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    Very nice system my friend. The strong point of the bullet tweeters is the ability to be crossed at 3KHz, but it's weak point is that it tops around 14KHz. I would replace them with a 2405 slot tweeter at 7Khz or 8KHz. I also suggest to raise the boxes so that the lenses are at your head level. Most likely your speakers were a club install, and were hung from the ceiling.

    You have a great set-up only requiring some fine tuning. If I were you here's what I would do. Your mids could go from 500Hz to 7Khz. This is the first channel you should start playing with. Then introduce the tweeter(s). Raise or lower the volume until it sounds right. At the end, raise the bass level until it sounds balanced. Take note what your levels are. The day after, repeat the same sequence. And the day after. Until you are satisfied. Basically, in the first 15 seconds you power up your system, you'll know if it sounds right or not. After, your brains are adjusting... You may also want to time align your drivers. Basically all sources shall be aligned so that sounds start from the same point at the same time. It can be dne physically, or digitally.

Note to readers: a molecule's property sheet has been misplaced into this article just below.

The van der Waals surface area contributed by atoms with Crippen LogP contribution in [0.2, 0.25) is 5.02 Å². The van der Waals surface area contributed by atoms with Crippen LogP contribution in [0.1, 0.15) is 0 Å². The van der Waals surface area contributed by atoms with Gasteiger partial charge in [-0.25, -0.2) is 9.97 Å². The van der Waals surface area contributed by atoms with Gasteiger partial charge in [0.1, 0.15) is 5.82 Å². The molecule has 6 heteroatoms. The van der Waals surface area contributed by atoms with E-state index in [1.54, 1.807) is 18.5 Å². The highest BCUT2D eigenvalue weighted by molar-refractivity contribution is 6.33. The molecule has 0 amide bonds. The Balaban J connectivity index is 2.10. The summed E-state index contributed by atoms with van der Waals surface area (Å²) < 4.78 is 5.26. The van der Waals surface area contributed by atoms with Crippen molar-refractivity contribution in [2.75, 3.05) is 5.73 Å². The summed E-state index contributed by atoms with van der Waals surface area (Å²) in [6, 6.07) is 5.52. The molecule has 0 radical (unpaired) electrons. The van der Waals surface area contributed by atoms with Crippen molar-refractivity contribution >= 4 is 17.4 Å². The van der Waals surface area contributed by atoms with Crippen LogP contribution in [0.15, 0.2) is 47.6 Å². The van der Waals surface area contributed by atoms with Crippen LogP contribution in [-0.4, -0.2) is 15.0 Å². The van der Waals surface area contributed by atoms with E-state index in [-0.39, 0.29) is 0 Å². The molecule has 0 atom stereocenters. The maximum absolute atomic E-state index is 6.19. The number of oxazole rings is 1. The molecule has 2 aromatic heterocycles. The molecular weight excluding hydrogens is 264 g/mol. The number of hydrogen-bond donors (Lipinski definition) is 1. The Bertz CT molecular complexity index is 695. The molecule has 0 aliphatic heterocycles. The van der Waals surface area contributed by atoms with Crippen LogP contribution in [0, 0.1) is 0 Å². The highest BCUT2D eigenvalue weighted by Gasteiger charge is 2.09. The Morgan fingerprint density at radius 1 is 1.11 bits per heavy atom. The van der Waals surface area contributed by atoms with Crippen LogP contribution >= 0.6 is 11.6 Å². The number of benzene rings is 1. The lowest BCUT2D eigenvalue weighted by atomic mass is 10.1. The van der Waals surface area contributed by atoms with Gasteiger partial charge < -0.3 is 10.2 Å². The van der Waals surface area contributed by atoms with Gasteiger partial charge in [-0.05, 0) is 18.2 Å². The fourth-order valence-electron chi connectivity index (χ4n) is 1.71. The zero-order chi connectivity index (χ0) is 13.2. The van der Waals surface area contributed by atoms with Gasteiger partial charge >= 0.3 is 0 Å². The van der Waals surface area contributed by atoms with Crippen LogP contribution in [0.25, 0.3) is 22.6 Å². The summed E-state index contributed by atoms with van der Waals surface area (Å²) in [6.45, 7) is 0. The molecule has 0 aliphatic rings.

My last recommendation is to remove te passive crossovers and replace them with one active unit that will give you better control.

  5. #5
    Senior Member martin2395's Avatar
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    Thank you Lee!

    I'm running them tri-amped with Behringer CX3400 active xover (rather crappy, I'd stay away from them for home use, they are very noisy)
    however they also have JBL3105 passive filters on the back, that I don't use, I tried them in combination with a JBL M552 2-way xo but it didn't sound too well as the 2445J are very efficient and I couldn't increase the volume on the 075's.